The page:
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Georgia: The Price of Unrest

Although popular protests do visibly affect the daily routine of economic life, there are surprisingly few academic studies on the economic costs of unrest. Partly this could be explained by the fact that the probability of occurrence of social protests in any given month is relatively low - less than 1% according to the IMF. However, the likelihood quadruples if a country experienced a similar event in the last six months, and doubles if such an event occurred in a neighboring country.
The region of Central Asia and Caucasus (CCA) have a rich history of civil strife. The revolutions of the 2000s swept the established regimes in Georgia and Kyrgyzstan (twice), followed by Armenia in 2018. In Kazakhstan, the series of local confrontations between workers and security forces throughout the last decade culminated in the week-long violent clashes in January 2022 across the entire country. The so-called "January Tragedy" resulted in hundreds of casualties and led to fundamental changes in the country’s power structures and elites.
Among those events, the economic effects of protests in Kazakhstan, a major oil & gas and raw materials exporter integrated with global financial markets, were the most evident. The 10-day protests resulted in short-term disruption to supply chains for international businesses, stocking fears of rising oil prices globally, and up to 30% drops in valuations of some of the publicly listed Kazakh companies.
However, the negative economic effects go beyond the stocks and short-term price volatility. An IMF study finds that major unrest may result in notable contractions of the affected economies - up to 1% GDP in six quarters after the events, with an even sharper dip if the events were driven by socioeconomic grievances. Another study (Kollias, Tzeremis) proved that civil strife had adversely affected the economic performance of Central Asia and Middle East countries between 2000 and 2018.

(Source: IMF)

While the current protests in Georgia have not yet crossed the threshold of violence seen in Kazakhstan and other countries, the economic effect has already been evident. Since the service sector is usually the one affected immediately by street protests, the Georgian economy where services account for almost 60% of GDP already took a toll. Georgian lari exchange rate fell relative to all other traded currencies, forcing the National Bank of Georgia to sell an additional $60mln to support the domestic currency.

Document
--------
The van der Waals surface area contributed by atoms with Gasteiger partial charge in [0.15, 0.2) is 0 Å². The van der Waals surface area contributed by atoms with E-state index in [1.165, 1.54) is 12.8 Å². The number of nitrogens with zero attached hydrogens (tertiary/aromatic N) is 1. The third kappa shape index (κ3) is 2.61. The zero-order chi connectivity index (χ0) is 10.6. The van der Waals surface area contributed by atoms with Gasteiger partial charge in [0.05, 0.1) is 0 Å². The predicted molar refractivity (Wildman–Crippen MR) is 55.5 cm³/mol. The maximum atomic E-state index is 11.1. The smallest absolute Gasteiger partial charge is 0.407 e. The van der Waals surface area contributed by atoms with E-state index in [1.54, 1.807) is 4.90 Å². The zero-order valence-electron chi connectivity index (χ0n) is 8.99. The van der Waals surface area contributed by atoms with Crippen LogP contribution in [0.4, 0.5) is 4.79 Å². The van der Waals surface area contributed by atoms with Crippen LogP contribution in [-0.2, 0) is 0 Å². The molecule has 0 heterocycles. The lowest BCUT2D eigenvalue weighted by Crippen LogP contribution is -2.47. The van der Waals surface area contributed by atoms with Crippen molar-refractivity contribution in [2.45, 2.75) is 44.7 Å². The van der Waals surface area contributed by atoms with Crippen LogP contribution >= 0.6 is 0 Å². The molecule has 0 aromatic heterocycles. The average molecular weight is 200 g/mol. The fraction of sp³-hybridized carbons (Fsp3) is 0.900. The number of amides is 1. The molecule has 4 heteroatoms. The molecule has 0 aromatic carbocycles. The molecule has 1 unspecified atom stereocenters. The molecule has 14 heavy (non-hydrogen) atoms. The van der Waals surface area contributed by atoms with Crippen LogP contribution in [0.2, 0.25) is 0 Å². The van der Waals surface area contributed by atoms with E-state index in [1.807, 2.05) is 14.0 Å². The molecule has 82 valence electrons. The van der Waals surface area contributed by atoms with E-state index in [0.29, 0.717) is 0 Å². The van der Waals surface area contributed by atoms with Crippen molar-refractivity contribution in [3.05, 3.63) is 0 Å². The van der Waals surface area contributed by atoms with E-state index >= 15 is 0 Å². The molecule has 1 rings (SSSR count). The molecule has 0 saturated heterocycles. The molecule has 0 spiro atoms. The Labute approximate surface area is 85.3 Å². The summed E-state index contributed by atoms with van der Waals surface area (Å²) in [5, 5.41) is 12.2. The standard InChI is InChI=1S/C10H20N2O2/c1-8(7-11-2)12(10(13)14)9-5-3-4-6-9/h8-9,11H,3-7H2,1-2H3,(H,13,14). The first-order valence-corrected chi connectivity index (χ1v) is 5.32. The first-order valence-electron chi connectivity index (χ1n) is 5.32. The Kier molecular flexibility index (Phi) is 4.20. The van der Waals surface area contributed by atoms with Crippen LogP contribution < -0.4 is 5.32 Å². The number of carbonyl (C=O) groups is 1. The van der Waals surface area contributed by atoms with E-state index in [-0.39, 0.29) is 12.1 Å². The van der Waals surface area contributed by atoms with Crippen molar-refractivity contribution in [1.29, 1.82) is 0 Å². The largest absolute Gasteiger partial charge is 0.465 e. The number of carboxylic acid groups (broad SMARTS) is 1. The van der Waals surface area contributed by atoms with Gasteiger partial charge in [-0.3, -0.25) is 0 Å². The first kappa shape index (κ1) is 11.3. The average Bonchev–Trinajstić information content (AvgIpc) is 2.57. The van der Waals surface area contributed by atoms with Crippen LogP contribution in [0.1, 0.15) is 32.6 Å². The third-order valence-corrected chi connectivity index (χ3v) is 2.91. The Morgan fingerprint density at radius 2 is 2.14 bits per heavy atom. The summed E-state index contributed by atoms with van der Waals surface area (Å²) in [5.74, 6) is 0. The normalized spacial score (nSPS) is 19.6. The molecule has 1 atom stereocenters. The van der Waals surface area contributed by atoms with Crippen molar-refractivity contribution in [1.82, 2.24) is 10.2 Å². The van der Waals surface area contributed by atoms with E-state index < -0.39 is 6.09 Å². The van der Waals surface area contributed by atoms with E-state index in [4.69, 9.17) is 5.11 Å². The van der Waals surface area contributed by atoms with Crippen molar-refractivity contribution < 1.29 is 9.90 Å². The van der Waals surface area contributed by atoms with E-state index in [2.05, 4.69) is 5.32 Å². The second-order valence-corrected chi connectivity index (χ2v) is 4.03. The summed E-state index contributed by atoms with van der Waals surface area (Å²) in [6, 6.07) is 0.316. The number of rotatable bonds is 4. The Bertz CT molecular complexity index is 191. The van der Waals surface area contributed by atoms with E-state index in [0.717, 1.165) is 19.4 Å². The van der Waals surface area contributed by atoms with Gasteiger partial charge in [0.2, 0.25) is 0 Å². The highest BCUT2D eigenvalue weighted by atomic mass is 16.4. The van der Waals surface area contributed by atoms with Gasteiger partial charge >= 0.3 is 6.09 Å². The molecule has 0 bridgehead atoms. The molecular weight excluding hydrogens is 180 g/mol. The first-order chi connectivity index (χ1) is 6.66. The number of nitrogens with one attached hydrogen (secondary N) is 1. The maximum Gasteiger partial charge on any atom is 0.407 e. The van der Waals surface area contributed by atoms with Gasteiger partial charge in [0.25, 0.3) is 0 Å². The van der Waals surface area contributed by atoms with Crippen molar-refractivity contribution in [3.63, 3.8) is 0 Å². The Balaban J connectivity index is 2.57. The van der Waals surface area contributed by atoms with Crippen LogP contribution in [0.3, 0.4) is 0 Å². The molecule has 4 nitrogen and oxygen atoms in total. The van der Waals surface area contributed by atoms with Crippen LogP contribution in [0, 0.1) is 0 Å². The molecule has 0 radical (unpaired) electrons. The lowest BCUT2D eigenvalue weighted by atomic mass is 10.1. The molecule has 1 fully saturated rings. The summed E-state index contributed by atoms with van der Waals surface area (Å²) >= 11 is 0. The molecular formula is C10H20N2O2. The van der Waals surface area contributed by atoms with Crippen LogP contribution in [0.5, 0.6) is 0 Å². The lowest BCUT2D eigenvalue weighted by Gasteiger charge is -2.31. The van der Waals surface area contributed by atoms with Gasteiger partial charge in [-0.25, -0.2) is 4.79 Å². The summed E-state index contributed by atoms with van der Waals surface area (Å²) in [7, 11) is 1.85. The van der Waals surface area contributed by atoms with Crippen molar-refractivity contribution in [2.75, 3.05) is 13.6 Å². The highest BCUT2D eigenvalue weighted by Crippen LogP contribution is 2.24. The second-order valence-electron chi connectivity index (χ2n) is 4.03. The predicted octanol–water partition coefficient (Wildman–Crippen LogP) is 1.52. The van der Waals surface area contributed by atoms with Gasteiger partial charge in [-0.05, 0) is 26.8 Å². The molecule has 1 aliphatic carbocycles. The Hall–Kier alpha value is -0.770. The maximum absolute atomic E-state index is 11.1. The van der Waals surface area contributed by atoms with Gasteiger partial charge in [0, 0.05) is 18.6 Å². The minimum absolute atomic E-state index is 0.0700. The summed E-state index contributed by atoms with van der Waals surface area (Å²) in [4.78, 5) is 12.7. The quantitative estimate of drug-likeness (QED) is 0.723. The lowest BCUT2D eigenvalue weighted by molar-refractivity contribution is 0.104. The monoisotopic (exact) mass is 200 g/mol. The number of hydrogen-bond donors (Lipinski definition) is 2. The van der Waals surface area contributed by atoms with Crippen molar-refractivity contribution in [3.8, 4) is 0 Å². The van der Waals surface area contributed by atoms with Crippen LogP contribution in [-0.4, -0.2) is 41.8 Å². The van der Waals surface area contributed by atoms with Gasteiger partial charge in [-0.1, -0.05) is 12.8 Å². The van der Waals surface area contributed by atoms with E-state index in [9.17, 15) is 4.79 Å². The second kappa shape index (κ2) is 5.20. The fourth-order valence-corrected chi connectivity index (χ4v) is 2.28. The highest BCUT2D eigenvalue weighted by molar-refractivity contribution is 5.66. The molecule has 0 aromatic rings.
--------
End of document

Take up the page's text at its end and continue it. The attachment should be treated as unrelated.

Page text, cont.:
With the protests currently showing no signs of abating, the costs of continuing stand-off may well exacerbate further. For example, during the year-long protests of youth and students in Hong Kong, the city’s retail lost 11% of its revenues and tourism fell 40% from the pre-protest year's levels. For all the differences between Hong Kong and Tbilisi, both of these industries are critical to the Georgian economy as well, with tourism, in particular, being the leading source of the country’s foreign revenue, and continuing street protests may derail the sector’s robust post-COVID recovery.

(Photo by DerFuchs)

With social unrest affecting the stock market returns, the country’s two largest banks (Bank of Georgia and TBC Group) lost over 10% of their stock value on the London Stock Exchange since the start of daily protests in May. Furthermore, the country’s economic growth may be hampered by the lowering of investors' confidence amidst the protests, warned EBRD, With over half of FDIs last year coming from the EU, the country can ill afford souring relations with its main trade partner.
While the sharp decline of economic indicators may well be short-lived, the popular protests often result in brain drain, depleting the country’s workforce and affecting its long-term prospects. There are plenty of recent examples of educated youth and professional cadres leaving their homeland following government crackdown on popular movements. With Georgia’s youth aspirations clearly leaning towards the EU, this is where the country’s disillusioned young people may well move instead of betting on their country’s troubled accession. Should this happen, the positive effect of the country’s hard-won reversal of migration may run into the net negative territory once again.
Overall, the researchers seem to agree that higher standards of governance allow societies and governments to reconcile their differences and find compromises and that stronger institutions mitigate the adverse impact of protests on the country’s economy. It remains unclear how Georgian standards and institutions will pass this test amidst the rising tensions. What is clear, however, is that the longer the government and protesters are locked in a standoff with no sign of either side giving in, the more pronounced negative economic consequences will become.
Cover mage credit: @natiatalks